Comments: In February 2003, GAO recommended that, in order to reduce the risk of deliberate contamination of food products, the Secretary of Health and Human Services study existing statutes and identify what additional authorities the Food and Drug Administration (FDA) may need relating to security measures at food-processing facilities. On the basis of the results of these studies, the Department should seek additional authority from the Congress, as needed. FDA received significant new authorities under the Public Health Security and Bioterrorism Preparedness and Response Act of 2002 which the agency has been implementing over the last 3 years. FDA officials state that these new authorities have enhanced its ability to act quickly in responding to a threatened or actual terrorist attack, as well as to other food-related emergencies. This landmark legislation was the most fundamental enhancement to its food safety authorities in many years. According to FDA, if the Administration identifies additional authorities that are needed, the Administration will inform Congress. As noted in GAO's report FDA has issued specific guidance on security measures for food processors and the agency reports that it actively promotes this guidance in meetings with stakeholders at the local, state, and industry level. Along with this broad outreach campaign, FDA reports that the agency is working directly with industry and trade associations to discuss specific food defense issues. This has allowed both FDA and the industry to better determine vulnerabilities, begin to identify prevention strategies, and generate specific research questions. For example, FDA has shared new science on specific mitigation strategies with relevant industries and will continue to do so when new information becomes available. Because the guidance is voluntary, FDA does not monitor compliance per se. As part of each food safety inspection, however, FDA has asked the company/facility management about their awareness of food security issues and their knowledge of the guidance. Where the managers are unfamiliar with the issues and the guidance, FDA investigators offer them a copy of the guidance. While not security experts, FDA investigators also may point out observed security issues for company/facility management to consider in their plant operations. GAO has determined that although the Public Health Security and Bioterrorism Preparedness and Response Act of 2002 is a significant step in the right direction, it does not provide all the additional authority that FDA needs to ensure complete security at food-processing facilities. FDA officials have stated that if they feel they need more authority, they will inform Congress. If that should happen, GAO will try to close this recommendation.

    Recommendation: In order to reduce the risk of deliberate contamination of food products, the Secretary of Health and Human Services and the Secretary of Agriculture should study their agencies' existing statutes and identify what additional authorities they may need relating to security measures at food-processing facilities. On the basis of the results of these studies, the agencies should seek additional authority from the Congress, as needed.

    Agency Affected: Department of Health and Human Services

  3. Status: Closed - Not Implemented

    Comments: As per GAO's 2003 recommendation, USDA has reviewed its existing food safety statutes to determine if additional authority is needed to enforce food security measures. USDA, through its Office of General Counsel, has determined that USDA does have authority to enforce some of the voluntary food security measures as expressed in FSIS' food security guidelines. At this time, it is unclear whether USDA will pursue obtaining additional authority from Congress regarding food security. USDA is still in the process of determining whether it will require food-processing facilities to develop a food security plan. An estimated date for this determination is unknown. FDA has provided no information to GAO regarding the status of this recommendation. In September 2005, USDA provided additional documentation showing that it believes it has the authority it needs under the Federal Meat Inspection Act, the Poultry Products Inspection Act, and the Egg Products Inspection Act. FSIS said that it is currently exploring measures, including proposed regulations, to improve food security using its existing authorities and then said: "If, after implementing the measures under consideration, the Agency determines that the effectiveness of such measures is limited..., FSIS will consider other alternatives, including seeking additional authority from Congress."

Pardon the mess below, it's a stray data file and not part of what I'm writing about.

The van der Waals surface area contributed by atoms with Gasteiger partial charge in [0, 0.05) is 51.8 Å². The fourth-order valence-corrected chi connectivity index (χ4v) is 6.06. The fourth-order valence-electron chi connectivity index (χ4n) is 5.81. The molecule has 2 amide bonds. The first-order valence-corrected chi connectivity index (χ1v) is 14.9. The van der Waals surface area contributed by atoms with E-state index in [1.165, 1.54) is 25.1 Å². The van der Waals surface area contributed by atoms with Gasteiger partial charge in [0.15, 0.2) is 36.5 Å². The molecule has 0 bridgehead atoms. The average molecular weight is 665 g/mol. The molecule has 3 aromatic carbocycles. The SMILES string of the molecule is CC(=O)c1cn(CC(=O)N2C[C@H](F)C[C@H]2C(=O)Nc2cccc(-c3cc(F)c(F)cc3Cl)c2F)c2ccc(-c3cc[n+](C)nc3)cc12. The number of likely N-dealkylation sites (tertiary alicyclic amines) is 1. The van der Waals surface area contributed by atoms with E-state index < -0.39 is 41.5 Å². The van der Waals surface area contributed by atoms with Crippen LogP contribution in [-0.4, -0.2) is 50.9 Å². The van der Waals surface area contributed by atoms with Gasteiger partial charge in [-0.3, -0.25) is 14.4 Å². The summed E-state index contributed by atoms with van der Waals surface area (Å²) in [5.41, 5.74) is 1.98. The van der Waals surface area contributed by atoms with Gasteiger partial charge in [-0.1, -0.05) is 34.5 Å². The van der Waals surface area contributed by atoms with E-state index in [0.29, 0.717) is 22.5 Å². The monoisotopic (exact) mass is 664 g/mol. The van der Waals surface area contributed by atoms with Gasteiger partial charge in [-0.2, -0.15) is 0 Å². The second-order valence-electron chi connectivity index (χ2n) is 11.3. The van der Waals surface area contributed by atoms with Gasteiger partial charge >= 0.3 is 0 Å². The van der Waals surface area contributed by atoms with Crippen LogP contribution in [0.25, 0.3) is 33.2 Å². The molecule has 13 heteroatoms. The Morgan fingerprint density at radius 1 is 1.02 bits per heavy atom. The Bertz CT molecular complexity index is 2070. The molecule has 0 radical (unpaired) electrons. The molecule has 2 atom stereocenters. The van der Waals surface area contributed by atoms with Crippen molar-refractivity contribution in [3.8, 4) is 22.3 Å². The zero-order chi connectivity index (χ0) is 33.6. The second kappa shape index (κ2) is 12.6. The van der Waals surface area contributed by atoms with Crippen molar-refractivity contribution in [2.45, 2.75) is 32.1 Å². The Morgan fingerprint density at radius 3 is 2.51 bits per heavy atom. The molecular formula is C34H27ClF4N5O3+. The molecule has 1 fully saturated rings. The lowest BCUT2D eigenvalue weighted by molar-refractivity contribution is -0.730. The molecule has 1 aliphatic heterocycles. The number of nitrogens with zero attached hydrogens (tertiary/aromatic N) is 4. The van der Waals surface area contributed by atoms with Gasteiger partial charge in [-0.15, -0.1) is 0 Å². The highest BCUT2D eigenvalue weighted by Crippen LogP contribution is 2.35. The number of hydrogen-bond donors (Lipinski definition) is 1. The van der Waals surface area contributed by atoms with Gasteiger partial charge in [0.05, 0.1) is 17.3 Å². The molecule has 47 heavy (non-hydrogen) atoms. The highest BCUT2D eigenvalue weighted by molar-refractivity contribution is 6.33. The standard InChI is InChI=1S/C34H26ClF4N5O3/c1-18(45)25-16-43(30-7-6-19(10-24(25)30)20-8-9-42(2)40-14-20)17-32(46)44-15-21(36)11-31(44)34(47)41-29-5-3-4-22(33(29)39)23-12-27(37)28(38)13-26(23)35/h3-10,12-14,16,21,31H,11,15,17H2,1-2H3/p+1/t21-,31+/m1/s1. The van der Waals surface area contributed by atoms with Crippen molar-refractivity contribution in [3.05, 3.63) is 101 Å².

Recommendation: In order to reduce the risk of deliberate contamination of food products, the Secretary of Health and Human Services and the Secretary of Agriculture should study their agencies' existing statutes and identify what additional authorities they may need relating to security measures at food-processing facilities. On the basis of the results of these studies, the agencies should seek additional authority from the Congress, as needed.

    Agency Affected: Department of Agriculture

  4. Status: Closed - Implemented

    Comments: In January 2005, USDA issued a comprehensive directive detailing the Food Security Verification procedures that inspection personnel are to follow at food processing faciliites. As part of implementing these new security procedures, USDA has provided food security awareness training including face-to-face and CD-ROM training specifically designed for its field personnel. USDA has also developed other initiatitves including training on the use of the FSIS security guidelines for industry and practical antiterrorist strategies. USDA's actions address GAO's recommendation.

    Recommendation: To increase field inspectors' knowledge and understanding of food security issues and facilitate their discussions about the voluntary security guidelines with plant personnel, the Secretary of Health and Human Services and the Secretary of Agriculture should provide training for their agencies' field staff on the security measures discussed in the voluntary guidelines.

    Agency Affected: Department of Agriculture